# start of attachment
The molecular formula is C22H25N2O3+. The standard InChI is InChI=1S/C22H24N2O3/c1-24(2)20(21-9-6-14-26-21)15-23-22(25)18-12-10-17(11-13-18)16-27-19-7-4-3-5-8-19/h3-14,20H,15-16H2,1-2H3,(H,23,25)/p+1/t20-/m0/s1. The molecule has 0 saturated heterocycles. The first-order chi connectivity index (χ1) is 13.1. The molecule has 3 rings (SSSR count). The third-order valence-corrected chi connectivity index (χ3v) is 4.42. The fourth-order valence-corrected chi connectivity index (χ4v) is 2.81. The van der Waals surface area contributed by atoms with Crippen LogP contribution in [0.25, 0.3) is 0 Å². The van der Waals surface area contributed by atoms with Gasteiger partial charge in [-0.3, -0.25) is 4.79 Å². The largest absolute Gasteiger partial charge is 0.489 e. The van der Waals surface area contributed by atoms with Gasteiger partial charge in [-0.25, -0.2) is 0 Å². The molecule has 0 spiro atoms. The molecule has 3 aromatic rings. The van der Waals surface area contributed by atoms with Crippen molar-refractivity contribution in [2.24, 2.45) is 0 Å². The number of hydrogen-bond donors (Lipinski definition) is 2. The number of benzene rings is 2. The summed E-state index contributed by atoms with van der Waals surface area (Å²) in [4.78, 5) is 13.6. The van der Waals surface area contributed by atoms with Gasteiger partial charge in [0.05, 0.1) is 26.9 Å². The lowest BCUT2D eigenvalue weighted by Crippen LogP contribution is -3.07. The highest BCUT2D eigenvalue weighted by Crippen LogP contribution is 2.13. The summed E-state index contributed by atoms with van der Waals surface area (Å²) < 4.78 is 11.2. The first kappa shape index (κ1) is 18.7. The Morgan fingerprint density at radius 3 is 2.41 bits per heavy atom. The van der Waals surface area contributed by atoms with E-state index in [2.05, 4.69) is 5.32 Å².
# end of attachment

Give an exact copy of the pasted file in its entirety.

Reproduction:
The molecular formula is C22H25N2O3+. The standard InChI is InChI=1S/C22H24N2O3/c1-24(2)20(21-9-6-14-26-21)15-23-22(25)18-12-10-17(11-13-18)16-27-19-7-4-3-5-8-19/h3-14,20H,15-16H2,1-2H3,(H,23,25)/p+1/t20-/m0/s1. The molecule has 0 saturated heterocycles. The first-order chi connectivity index (χ1) is 13.1. The molecule has 3 rings (SSSR count). The third-order valence-corrected chi connectivity index (χ3v) is 4.42. The fourth-order valence-corrected chi connectivity index (χ4v) is 2.81. The van der Waals surface area contributed by atoms with Crippen LogP contribution in [0.25, 0.3) is 0 Å². The van der Waals surface area contributed by atoms with Gasteiger partial charge in [-0.3, -0.25) is 4.79 Å². The largest absolute Gasteiger partial charge is 0.489 e. The van der Waals surface area contributed by atoms with Gasteiger partial charge in [-0.25, -0.2) is 0 Å². The molecule has 0 spiro atoms. The molecule has 3 aromatic rings. The van der Waals surface area contributed by atoms with Crippen molar-refractivity contribution in [2.24, 2.45) is 0 Å². The number of hydrogen-bond donors (Lipinski definition) is 2. The number of benzene rings is 2. The summed E-state index contributed by atoms with van der Waals surface area (Å²) in [4.78, 5) is 13.6. The van der Waals surface area contributed by atoms with Gasteiger partial charge in [0.05, 0.1) is 26.9 Å². The lowest BCUT2D eigenvalue weighted by Crippen LogP contribution is -3.07. The highest BCUT2D eigenvalue weighted by Crippen LogP contribution is 2.13. The summed E-state index contributed by atoms with van der Waals surface area (Å²) < 4.78 is 11.2. The first kappa shape index (κ1) is 18.7. The Morgan fingerprint density at radius 3 is 2.41 bits per heavy atom. The van der Waals surface area contributed by atoms with E-state index in [2.05, 4.69) is 5.32 Å².